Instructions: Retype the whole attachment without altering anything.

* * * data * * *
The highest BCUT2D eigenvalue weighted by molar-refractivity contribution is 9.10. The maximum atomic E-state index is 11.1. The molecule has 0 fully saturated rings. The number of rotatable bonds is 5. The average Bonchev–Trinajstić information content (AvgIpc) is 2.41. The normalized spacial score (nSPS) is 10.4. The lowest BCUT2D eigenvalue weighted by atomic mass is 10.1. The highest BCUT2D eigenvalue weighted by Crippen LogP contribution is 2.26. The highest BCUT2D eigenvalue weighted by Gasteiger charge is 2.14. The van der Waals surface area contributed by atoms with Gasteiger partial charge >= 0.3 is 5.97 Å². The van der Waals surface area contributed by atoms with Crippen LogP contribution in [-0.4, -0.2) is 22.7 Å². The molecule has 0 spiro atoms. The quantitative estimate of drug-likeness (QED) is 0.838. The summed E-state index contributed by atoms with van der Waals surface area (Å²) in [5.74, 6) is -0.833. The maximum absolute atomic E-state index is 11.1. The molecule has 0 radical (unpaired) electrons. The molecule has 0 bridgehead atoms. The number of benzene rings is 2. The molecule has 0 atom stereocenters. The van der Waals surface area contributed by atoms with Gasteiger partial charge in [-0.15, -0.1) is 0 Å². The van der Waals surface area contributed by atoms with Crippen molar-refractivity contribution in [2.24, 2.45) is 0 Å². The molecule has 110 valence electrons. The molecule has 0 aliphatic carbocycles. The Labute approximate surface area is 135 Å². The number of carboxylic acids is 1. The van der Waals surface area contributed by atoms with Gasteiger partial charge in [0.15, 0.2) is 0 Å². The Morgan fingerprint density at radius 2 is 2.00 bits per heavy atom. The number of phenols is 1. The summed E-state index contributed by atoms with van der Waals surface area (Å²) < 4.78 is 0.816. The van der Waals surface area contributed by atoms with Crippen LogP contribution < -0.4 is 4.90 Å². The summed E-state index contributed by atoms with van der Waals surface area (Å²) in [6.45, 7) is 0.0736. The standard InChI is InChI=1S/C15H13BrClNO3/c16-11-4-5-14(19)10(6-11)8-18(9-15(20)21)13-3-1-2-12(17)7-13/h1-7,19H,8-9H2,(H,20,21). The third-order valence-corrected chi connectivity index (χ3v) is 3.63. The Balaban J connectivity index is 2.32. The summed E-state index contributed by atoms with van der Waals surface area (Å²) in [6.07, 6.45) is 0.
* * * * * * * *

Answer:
The highest BCUT2D eigenvalue weighted by molar-refractivity contribution is 9.10. The maximum atomic E-state index is 11.1. The molecule has 0 fully saturated rings. The number of rotatable bonds is 5. The average Bonchev–Trinajstić information content (AvgIpc) is 2.41. The normalized spacial score (nSPS) is 10.4. The lowest BCUT2D eigenvalue weighted by atomic mass is 10.1. The highest BCUT2D eigenvalue weighted by Crippen LogP contribution is 2.26. The highest BCUT2D eigenvalue weighted by Gasteiger charge is 2.14. The van der Waals surface area contributed by atoms with Gasteiger partial charge >= 0.3 is 5.97 Å². The van der Waals surface area contributed by atoms with Crippen LogP contribution in [-0.4, -0.2) is 22.7 Å². The molecule has 0 spiro atoms. The quantitative estimate of drug-likeness (QED) is 0.838. The summed E-state index contributed by atoms with van der Waals surface area (Å²) in [5.74, 6) is -0.833. The maximum absolute atomic E-state index is 11.1. The molecule has 0 radical (unpaired) electrons. The molecule has 0 bridgehead atoms. The number of benzene rings is 2. The molecule has 0 atom stereocenters. The van der Waals surface area contributed by atoms with Gasteiger partial charge in [-0.15, -0.1) is 0 Å². The van der Waals surface area contributed by atoms with Crippen molar-refractivity contribution in [2.24, 2.45) is 0 Å². The molecule has 110 valence electrons. The molecule has 0 aliphatic carbocycles. The Labute approximate surface area is 135 Å². The number of carboxylic acids is 1. The van der Waals surface area contributed by atoms with Gasteiger partial charge in [0.15, 0.2) is 0 Å². The Morgan fingerprint density at radius 2 is 2.00 bits per heavy atom. The number of phenols is 1. The summed E-state index contributed by atoms with van der Waals surface area (Å²) < 4.78 is 0.816. The van der Waals surface area contributed by atoms with Crippen LogP contribution < -0.4 is 4.90 Å². The summed E-state index contributed by atoms with van der Waals surface area (Å²) in [6.45, 7) is 0.0736. The standard InChI is InChI=1S/C15H13BrClNO3/c16-11-4-5-14(19)10(6-11)8-18(9-15(20)21)13-3-1-2-12(17)7-13/h1-7,19H,8-9H2,(H,20,21). The third-order valence-corrected chi connectivity index (χ3v) is 3.63. The Balaban J connectivity index is 2.32. The summed E-state index contributed by atoms with van der Waals surface area (Å²) in [6.07, 6.45) is 0.